Hartley: Twenty Months

A dictionary of your favourite words or phrases, on your 20th month:

Ah-aye (-pronoun): ‘Hartley,’ if said in combination with an index finger aimed at your throat.

Ah-mudum (-verb): It used to mean ‘living room,’ but now it basically means ‘follow me,’ ‘come this way’ or ‘please stop washing dishes and come and play; this is boring.’

Ah-munamunamunamuhBODEE (-verb): I’m going to ask you about this when you’re older, because right now nobody has a CLUE what you’re saying, though it never varies.

All-room (-noun): your new word for ‘living room,’ which I’m sorry to say is where you eat all your snacks and meals. A bad habit I’m trying to rid you of without starving you.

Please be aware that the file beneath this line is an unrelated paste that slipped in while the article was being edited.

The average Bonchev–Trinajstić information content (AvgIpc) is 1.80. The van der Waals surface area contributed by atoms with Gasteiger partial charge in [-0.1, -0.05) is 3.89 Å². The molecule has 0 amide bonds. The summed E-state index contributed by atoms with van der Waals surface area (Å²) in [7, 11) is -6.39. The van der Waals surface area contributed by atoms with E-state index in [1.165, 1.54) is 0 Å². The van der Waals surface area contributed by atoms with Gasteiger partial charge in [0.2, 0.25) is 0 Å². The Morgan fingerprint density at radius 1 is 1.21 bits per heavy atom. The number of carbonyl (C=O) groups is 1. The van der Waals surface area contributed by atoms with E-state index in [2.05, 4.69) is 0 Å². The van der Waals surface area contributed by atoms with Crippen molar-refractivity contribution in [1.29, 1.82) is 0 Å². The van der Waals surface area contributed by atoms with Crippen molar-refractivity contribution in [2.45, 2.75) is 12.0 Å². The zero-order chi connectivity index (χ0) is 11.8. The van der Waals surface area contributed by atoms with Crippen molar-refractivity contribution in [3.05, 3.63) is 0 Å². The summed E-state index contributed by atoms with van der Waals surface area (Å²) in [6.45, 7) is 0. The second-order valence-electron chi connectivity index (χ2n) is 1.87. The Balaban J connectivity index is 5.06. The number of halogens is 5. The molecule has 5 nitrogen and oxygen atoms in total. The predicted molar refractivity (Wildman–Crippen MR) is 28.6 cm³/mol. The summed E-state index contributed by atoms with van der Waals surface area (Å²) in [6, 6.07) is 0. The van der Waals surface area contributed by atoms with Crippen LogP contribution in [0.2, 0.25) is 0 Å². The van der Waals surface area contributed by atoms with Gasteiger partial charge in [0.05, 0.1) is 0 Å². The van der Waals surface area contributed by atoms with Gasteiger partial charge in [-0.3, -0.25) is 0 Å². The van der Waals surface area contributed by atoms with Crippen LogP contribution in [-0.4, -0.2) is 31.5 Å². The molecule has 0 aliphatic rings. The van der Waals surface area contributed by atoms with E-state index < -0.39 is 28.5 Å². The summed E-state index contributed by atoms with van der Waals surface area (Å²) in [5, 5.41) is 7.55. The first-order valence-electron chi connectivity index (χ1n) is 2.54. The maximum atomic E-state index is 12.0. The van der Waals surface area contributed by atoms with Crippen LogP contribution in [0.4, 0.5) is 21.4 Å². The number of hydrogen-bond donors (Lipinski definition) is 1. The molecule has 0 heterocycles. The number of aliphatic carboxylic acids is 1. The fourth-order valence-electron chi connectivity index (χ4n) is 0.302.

App duce (-noun): ‘Apple juice’ which is how you’ve begun to refer to all forms of juice, which you’re not even supposed to be drinking, because it will ruin your teeth.

Beh-puss (-noun): Breakfast, not to be confused with toothpaste. Easy to do, first thing in the morning

Boo-bat (-noun): aka ‘Boo bag’, aka sleeping bag. As we nicknamed you ‘Boo’ for some reason, we thought it apt to refer to the bag you sleep in as a ‘Boo bag.’ We did this consistently for such a long period of time that you’ve taken to calling it this yourself. In fact, you refer to yourself as ‘Boo’ when you see a photo of you, or of any baby (though you also refer to babies as ‘baby’). You sort of extend the ‘oo’ so that it sounds more like ‘Booo-ah’ which I find unbearably cute.

Buh-puss (-noun): Toothpaste. Often preceded by TEESS! You’re only meant to have a pea sized amount, but I think your father probably gives you more.

BUN (-verb): Bounce!